OPINION

Bridges: Wiley Post and his legacy of aviation excellence

KEN BRIDGES

For the adventurers and dreamers of the world, there are no limits.  Wiley Hardeman Post was born on his parents’ cotton farm near Canton in November 1898.  He was born on a farm with no electricity in a time when airplanes were still just a dream, but within a few years, he would become one of the most famous pilots in the world. 

Like many farm families of the time, the Post family often struggled and moved often.  When he was three, the family left Van Zandt County and moved to a farm near Abilene.  In 1907, the family moved to Oklahoma.

Bridges

            Post’s education was limited, and Post was never a very good student.  He never attended high school, which was not unusual for the time period.  He saw his first airplane when he and his family attended a county fair in Lawton, Oklahoma, in 1913.  He immediately fell in love with aviation.  Post soon enrolled at the Sweeney Automobile and Aviation School in Kansas City, Missouri, where he learned to fly.  After a few months of study, he returned to Oklahoma, but he was unable to make a living as a pilot, and his dream of aviation had to wait.  He worked various jobs in construction and in the oil fields for the next few years. 

            In 1918, during World War I, he enlisted in the Army Air Corps and trained as a pilot and radio technician.  However, the war ended before he saw active service and was discharged. 

            Post returned to the oilfields, and in 1924, joined an air show called Burrell Tibbs and His Topnotch Texas Flyers.  He thrilled audiences as a parachutist, at a time when jumping from an airplane was still very new, and as a pilot.  The pay, however, was unsteady, and he had to return to working the oil fields.  In 1926, an oil rig accident in Oklahoma injured his left eye, and he later lost all vision in that eye after an infection set in.  He won a worker’s compensation award of $1,700 (or about $25,800 in 2021 dollars) and bought his first airplane.  He made a steady living flying a passenger at a time from one location to the next.  It was during this time that he met Will Rogers, a popular comedian, movie star, and performer.  In 1930, Post became the personal pilot to two prominent Oklahoma oilmen and bought his next plane, a Lockheed Vega he named Winnie Mae after his daughter.

            He gained national fame when he won the National Air Race Derby in this plane in August 1930.  He flew from Los Angeles to Chicago in a record nine hours and eight minutes.  The next year, he took on his next big challenge: to become the first to fly around the world in a fixed-wing aircraft.  Joined by his navigator, Harold Gatty of Australia, he left Long Island, New York, in the Winnie Mae in July 1931, and with stops along the way, they flew more than 15,400 miles in eight days, 15 hours.  Afterward, they were given a ticker-tape parade in New York City and published a book on the flight called "Around the World in Eight Days." In 1932, he was honored by Congress with the award of the Distinguished Flying Cross for his exploits.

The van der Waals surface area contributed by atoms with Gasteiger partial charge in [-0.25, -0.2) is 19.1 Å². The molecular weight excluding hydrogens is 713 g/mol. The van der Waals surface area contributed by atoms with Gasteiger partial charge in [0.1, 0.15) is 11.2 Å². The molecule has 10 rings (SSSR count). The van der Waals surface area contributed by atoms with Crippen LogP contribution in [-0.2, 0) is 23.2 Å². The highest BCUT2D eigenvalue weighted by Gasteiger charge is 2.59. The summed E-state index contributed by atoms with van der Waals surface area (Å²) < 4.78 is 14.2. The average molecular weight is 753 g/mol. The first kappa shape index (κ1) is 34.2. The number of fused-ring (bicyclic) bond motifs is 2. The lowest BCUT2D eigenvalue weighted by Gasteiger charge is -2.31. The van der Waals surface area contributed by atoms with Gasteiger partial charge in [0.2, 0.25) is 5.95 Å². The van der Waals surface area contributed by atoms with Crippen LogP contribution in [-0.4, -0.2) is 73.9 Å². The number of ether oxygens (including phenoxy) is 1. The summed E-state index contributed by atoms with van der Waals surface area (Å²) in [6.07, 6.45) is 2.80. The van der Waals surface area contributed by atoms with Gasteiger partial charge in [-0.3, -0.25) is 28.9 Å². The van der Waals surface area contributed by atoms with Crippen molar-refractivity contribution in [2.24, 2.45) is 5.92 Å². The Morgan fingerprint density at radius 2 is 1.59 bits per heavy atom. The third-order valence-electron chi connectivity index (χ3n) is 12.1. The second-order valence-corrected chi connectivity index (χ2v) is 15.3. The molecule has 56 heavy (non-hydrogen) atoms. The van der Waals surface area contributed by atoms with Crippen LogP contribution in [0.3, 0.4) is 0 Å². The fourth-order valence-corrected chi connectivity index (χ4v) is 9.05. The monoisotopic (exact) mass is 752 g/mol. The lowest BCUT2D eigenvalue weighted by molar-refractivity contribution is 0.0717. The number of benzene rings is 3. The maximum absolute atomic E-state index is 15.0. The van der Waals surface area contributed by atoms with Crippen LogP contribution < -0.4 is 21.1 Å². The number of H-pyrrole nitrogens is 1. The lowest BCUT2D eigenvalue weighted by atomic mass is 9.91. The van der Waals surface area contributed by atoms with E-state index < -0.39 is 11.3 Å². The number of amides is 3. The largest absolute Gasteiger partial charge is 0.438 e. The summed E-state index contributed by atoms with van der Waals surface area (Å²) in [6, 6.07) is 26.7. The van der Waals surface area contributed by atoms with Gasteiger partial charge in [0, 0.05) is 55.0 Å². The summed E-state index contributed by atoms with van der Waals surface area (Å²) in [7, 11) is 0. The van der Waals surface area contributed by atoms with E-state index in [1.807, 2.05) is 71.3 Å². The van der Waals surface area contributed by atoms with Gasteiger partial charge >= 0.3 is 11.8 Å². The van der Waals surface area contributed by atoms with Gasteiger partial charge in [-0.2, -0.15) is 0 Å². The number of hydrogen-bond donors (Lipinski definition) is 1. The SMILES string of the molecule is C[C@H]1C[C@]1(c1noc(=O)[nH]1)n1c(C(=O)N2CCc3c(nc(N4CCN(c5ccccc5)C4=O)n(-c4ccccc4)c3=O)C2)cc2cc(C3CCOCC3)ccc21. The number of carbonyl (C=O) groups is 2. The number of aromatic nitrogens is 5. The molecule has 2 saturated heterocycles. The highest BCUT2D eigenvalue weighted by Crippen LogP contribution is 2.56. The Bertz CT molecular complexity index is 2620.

He took it a step further in July 1933 to embark on a solo flight around the world.  He modified his plane with experimental autopilot and radio directional finders and flew east from New York City.  His trip was even faster this time.  With stops, he completed his trip in seven days, 18 hours. 

            Post was inspired to fly higher and further than ever.  Working with engineer Russell S. Colley, he developed one of the first pressure suits for high-altitude flights.  Using what he jokingly called his “Man From Mars” suit, he reached an altitude of 40,000 feet in this pressure suit in September 1934.  In another flight shortly afterward, he reached an altitude of 50,000 feet, well into the stratosphere.  He noticed on these high-altitude flights eastward that his ground speed was often faster than his air speed.  In doing so, he was the first pilot to confirm the proposed existence of what was later called the jet stream, which is still an important part of timing air flights and predicting the weather.

By 1935, he was trying to develop passenger and air mail routes from the Pacific Coast to Russia.  At the time, he was building his own aircraft from parts scavenged from other aircraft.  His friend Will Rogers asked to fly with him when they left in August 1935.  Rogers wrote about the trip for his newspaper column, and the two celebrities created a stir with each stop in Washington and Alaska.  On Aug. 15, they left Fairbanks for Point Barrow on the Arctic Ocean.  Along the way, they became lost in the vast and unmarked territory.  They landed near a lagoon to ask for directions.  The plane crashed shortly after its next takeoff, and both men were killed.  The cause of the crash was never fully established.

After his death, several airports were named after him.  Wiley Post Airport is a municipal airport in Oklahoma City.  Barrow, Alaska (now Utqiagvik), and Renton, Washington, both have airports named in honor of both Post and Will Rogers.  In 1936, the Smithsonian bought his airplane Winnie Mae, which is now on display at the National Air and Space Museum in Washington, DC.  His insights into the jet stream and pressure suits are still an important part of aviation today.

Dr. Ken Bridges is a writer, historian and native Texan. He holds a doctorate from the University of North Texas. Bridges can be reached by email at drkenbridges@gmail.com.